allowing children to use their tablet or laptop). Other devices allowing children to use their tablet or laptop). Other devices
are not used by a human being and hence have no device user. are not used by a human being and hence have no device user.
Relates to Device Owner and Device Administrator. Relates to Device Owner and Device Administrator.
- Device Owner: A device is always owned by someone. In some cases, - Device Owner: A device is always owned by someone. In some cases,
it is common for the (primary) device user to also own the device, it is common for the (primary) device user to also own the device,
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3.1. Payment 3.1. Payment
A payment application in a mobile device requires high security and A payment application in a mobile device requires high security and
trust about the hosting device. Payments initiated from a mobile trust about the hosting device. Payments initiated from a mobile
device can use a Trusted Application to provide strong identification device can use a Trusted Application to provide strong identification
and proof of transaction. and proof of transaction.
For a mobile payment application, some biometric identification For a mobile payment application, some biometric identification
information could also be stored in a TEE. The mobile payment information could also be stored in a TEE. The mobile payment
application can use such information for authentication. application can use such information for unlocking the phone and for
local identification of the user.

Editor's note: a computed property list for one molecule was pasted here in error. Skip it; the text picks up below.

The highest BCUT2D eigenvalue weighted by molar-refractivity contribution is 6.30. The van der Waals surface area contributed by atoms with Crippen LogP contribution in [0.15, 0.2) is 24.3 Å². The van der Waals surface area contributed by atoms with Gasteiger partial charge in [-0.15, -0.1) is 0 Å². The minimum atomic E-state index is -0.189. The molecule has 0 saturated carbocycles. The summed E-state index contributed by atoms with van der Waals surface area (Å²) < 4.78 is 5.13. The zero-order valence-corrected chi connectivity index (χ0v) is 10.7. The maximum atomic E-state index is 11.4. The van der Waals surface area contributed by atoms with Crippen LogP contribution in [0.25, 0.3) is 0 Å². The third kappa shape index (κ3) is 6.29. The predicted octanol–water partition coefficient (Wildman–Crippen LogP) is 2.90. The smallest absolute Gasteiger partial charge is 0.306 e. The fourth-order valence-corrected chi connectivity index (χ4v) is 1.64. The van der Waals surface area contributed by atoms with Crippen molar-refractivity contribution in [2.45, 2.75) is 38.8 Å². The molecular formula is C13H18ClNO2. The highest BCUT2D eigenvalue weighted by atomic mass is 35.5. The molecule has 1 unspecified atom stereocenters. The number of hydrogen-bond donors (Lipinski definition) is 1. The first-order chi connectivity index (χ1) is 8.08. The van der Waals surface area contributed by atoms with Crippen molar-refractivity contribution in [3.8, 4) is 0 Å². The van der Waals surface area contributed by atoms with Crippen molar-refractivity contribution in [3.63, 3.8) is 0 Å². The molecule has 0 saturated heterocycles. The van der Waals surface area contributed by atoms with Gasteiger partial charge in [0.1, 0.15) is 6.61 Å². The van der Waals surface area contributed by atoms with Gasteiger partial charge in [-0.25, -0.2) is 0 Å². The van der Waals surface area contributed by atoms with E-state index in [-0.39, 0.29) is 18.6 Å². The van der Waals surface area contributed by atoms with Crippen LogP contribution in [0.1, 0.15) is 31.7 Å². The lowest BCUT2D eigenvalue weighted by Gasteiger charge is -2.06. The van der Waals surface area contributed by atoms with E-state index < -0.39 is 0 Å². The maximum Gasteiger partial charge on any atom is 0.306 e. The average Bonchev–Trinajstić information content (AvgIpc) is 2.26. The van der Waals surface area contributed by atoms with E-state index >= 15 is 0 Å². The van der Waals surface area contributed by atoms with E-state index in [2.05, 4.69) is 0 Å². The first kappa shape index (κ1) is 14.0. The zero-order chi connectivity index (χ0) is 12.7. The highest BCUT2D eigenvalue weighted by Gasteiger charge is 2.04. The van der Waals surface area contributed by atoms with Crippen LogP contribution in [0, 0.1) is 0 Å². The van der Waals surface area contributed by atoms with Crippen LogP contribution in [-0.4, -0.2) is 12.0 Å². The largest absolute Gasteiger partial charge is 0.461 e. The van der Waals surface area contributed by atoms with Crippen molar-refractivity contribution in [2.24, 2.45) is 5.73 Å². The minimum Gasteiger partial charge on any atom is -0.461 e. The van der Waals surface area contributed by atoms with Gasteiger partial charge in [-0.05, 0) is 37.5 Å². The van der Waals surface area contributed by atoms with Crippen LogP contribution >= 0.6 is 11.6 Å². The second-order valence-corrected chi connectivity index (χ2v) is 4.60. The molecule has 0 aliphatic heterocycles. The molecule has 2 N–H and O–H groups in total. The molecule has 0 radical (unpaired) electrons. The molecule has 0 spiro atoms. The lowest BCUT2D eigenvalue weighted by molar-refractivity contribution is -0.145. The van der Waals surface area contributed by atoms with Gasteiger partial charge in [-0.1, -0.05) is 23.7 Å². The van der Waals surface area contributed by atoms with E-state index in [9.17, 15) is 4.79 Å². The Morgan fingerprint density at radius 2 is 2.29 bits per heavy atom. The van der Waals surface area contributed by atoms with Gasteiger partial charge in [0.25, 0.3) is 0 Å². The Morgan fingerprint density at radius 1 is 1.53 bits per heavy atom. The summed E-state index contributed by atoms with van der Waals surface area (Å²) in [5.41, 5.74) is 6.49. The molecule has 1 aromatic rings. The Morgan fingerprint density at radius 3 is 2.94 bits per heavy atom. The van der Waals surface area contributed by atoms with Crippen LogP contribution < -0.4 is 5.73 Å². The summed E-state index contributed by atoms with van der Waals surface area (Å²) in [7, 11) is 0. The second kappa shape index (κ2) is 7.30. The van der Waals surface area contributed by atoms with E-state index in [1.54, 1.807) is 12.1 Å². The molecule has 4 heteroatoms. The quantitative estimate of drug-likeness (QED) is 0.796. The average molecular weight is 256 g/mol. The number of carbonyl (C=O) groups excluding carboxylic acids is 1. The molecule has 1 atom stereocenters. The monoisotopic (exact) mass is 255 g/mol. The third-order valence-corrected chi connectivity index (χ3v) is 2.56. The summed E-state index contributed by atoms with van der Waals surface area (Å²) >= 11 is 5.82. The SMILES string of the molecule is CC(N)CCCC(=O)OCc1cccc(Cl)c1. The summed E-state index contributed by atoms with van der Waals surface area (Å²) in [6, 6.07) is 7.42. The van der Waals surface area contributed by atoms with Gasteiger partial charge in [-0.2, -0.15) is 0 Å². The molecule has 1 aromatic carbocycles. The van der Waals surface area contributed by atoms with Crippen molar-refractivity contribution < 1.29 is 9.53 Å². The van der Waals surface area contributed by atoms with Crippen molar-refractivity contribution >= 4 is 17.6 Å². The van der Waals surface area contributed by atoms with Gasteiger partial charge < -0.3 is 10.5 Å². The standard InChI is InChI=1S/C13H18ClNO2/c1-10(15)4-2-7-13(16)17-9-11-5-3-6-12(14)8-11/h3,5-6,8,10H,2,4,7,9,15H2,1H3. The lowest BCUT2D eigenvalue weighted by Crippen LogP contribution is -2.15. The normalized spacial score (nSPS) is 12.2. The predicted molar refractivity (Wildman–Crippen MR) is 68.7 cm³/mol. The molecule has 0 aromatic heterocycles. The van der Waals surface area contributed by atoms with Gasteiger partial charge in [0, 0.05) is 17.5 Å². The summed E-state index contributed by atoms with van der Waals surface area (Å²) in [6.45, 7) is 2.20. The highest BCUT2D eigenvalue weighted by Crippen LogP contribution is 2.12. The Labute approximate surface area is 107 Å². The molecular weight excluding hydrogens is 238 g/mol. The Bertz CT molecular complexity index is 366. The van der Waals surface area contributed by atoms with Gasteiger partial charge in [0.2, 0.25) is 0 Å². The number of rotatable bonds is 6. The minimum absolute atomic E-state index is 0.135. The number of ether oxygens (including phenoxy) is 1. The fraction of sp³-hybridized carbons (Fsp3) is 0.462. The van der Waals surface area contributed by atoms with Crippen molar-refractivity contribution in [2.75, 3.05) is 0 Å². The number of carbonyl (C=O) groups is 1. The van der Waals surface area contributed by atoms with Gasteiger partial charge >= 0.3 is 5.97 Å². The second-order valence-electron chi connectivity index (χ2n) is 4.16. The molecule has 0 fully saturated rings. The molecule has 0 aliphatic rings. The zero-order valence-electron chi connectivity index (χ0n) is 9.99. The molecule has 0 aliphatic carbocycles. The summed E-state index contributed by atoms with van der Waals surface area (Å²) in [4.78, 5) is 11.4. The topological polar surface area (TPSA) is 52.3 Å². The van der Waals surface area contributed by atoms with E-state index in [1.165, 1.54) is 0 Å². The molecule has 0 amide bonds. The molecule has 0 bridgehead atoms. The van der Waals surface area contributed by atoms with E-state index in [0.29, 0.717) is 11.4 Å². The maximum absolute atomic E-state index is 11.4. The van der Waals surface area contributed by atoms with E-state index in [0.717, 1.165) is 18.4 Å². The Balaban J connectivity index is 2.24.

A secure user interface (UI) may be used in a mobile device to A trusted user interface (UI) may be used in a mobile device to
prevent malicious software from stealing sensitive user input data. prevent malicious software from stealing sensitive user input data.
Such an application implementation often relies on a TEE for user Such an implementation often relies on a TEE for providing access to
input protection. peripherals, such as PIN input.
3.2. Authentication 3.2. Authentication
For better security of authentication, a device may store its For better security of authentication, a device may store its keys
sensitive authentication keys inside a TEE, providing TEE-protected and cryptographic libraries inside a TEE limiting access to
security key strength and trusted code execution. cryptographic functions via a well-defined interface and thereby
reducing access to keying material.
3.3. Internet of Things 3.3. Internet of Things
The Internet of Things (IoT) has been posing threats to networks and The Internet of Things (IoT) has been posing threats to critical
national infrastructures because of existing weak security in infrastructure because of weak security in devices. It is desirable
devices. It is very desirable that IoT devices can prevent malware that IoT devices can prevent malware from manipulating actuators
from manipulating actuators (e.g., unlocking a door), or stealing or (e.g., unlocking a door), or stealing or modifying sensitive data,
modifying sensitive data such as authentication credentials in the such as authentication credentials in the device. A TEE can be the
device. A TEE can be the best way to implement such IoT security best way to implement such IoT security functions.
functions.
TEEs could be used to store variety of sensitive data for IoT
devices. For example, a TEE could be used in smart door locks to
store a user's biometric information for identification, and for
protecting access the locking mechanism.
3.4. Confidential Cloud Computing 3.4. Confidential Cloud Computing